Nano-Sensors and Targeted Contrast Agents for Magnetic Resonance Imaging

Magnetic Resonance Imaging is a powerful diagnostic technique, widely applied in the clinic and in pre-clinical research, offering several advantages such as non-invasive imaging, deep tissue penetration, and superior spatial resolution. Magnetic contrast agents are routinely used to enhance image contrast, and help discriminate between different tissues.

Magnetic NanoParticles (MNPs) have also been proposed as MRI contrast agents thanks to their ability to increase the transverse relaxation rate (R2) and bring negative contrast. Additionally, MNPs have been applied extensively in drug delivery and therapy (including chemotherapy) when conjugated with drugs, and in targeted molecular and biomolecular imaging. The development of targeted MNPs allows reduction of doses and selective delivery to malignant tissues. Objective of this project is the development of novel probes for Magnetic Resonance Imaging applications.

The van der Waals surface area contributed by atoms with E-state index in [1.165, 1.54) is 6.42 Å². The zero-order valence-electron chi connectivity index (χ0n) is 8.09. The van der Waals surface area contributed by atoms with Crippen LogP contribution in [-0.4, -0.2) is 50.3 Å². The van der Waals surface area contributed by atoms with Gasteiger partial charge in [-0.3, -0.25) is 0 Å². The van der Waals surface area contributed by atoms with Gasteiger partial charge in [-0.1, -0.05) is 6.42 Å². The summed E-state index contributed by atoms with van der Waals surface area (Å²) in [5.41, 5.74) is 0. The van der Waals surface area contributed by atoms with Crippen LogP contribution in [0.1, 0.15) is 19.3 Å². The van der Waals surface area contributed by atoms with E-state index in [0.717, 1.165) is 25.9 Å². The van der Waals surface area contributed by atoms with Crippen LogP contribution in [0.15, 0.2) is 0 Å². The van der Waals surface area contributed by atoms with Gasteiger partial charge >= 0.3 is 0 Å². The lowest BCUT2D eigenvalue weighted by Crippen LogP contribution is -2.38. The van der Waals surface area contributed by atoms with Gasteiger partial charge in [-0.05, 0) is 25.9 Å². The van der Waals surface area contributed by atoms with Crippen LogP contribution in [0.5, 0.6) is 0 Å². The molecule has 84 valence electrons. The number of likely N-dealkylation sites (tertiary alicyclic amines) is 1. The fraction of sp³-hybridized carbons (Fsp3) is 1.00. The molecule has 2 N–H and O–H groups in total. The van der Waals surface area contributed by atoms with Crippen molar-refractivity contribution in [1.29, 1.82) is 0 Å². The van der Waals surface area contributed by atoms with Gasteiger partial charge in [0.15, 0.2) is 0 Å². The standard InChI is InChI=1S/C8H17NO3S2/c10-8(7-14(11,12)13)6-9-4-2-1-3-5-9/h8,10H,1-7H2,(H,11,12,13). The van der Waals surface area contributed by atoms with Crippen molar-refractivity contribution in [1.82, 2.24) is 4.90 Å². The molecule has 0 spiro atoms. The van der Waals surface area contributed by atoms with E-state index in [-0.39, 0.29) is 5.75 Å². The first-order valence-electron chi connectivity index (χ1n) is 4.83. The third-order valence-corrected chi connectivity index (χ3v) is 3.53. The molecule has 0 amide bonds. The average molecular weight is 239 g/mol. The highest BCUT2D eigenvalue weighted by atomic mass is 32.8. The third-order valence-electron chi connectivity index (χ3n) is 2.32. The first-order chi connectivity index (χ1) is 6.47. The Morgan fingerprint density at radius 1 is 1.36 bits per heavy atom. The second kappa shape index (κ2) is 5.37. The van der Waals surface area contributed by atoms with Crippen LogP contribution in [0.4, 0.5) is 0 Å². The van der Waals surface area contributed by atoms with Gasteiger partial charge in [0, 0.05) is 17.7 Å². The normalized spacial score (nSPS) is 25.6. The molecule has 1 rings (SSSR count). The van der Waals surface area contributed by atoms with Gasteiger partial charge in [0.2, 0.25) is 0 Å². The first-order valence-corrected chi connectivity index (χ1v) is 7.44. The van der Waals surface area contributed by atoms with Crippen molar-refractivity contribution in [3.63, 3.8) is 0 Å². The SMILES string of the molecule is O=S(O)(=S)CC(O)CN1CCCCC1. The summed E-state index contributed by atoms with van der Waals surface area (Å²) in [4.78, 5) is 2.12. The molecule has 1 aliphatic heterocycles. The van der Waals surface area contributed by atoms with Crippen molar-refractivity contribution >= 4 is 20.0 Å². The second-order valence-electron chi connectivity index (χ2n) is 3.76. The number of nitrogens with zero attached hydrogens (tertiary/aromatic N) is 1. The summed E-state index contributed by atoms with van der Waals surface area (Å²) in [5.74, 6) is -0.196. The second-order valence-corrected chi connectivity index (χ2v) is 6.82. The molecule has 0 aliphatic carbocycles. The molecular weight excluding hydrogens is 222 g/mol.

Specifically, we aim to:

  • develop MR imaging MNPs capable of reporting quantitatively on the cellular microenvironment;
  • design targeted nanoprobes with increased molecular specificity and sensitivity to target cellular and tissue compartments otherwise inaccessible to conventional contrast agents;
  • develop novel contrast agents able to perform multi-modal imaging by combination of MRI with other diagnostic techniques, such as optical imaging or PET.
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